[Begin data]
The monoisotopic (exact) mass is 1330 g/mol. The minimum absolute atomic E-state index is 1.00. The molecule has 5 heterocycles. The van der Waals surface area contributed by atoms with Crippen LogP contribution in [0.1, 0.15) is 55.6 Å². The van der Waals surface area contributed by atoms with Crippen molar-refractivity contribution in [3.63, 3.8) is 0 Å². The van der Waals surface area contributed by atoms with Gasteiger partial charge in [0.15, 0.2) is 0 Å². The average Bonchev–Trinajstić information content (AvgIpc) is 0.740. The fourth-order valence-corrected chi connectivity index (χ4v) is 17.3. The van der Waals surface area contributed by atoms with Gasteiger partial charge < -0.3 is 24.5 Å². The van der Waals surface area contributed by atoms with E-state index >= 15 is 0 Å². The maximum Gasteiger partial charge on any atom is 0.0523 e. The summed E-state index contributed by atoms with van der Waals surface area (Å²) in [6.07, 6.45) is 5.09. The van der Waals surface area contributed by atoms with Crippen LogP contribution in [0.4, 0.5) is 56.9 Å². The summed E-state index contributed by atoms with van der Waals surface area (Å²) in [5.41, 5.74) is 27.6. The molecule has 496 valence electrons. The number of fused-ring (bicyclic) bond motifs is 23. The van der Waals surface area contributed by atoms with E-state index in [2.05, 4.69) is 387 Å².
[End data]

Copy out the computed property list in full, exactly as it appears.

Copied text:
The monoisotopic (exact) mass is 1330 g/mol. The minimum absolute atomic E-state index is 1.00. The molecule has 5 heterocycles. The van der Waals surface area contributed by atoms with Crippen LogP contribution in [0.1, 0.15) is 55.6 Å². The van der Waals surface area contributed by atoms with Crippen molar-refractivity contribution in [3.63, 3.8) is 0 Å². The van der Waals surface area contributed by atoms with Gasteiger partial charge in [0.15, 0.2) is 0 Å². The average Bonchev–Trinajstić information content (AvgIpc) is 0.740. The fourth-order valence-corrected chi connectivity index (χ4v) is 17.3. The van der Waals surface area contributed by atoms with Gasteiger partial charge < -0.3 is 24.5 Å². The van der Waals surface area contributed by atoms with E-state index >= 15 is 0 Å². The maximum Gasteiger partial charge on any atom is 0.0523 e. The summed E-state index contributed by atoms with van der Waals surface area (Å²) in [6.07, 6.45) is 5.09. The van der Waals surface area contributed by atoms with Crippen LogP contribution in [0.4, 0.5) is 56.9 Å². The summed E-state index contributed by atoms with van der Waals surface area (Å²) in [5.41, 5.74) is 27.6. The molecule has 496 valence electrons. The number of fused-ring (bicyclic) bond motifs is 23. The van der Waals surface area contributed by atoms with E-state index in [2.05, 4.69) is 387 Å².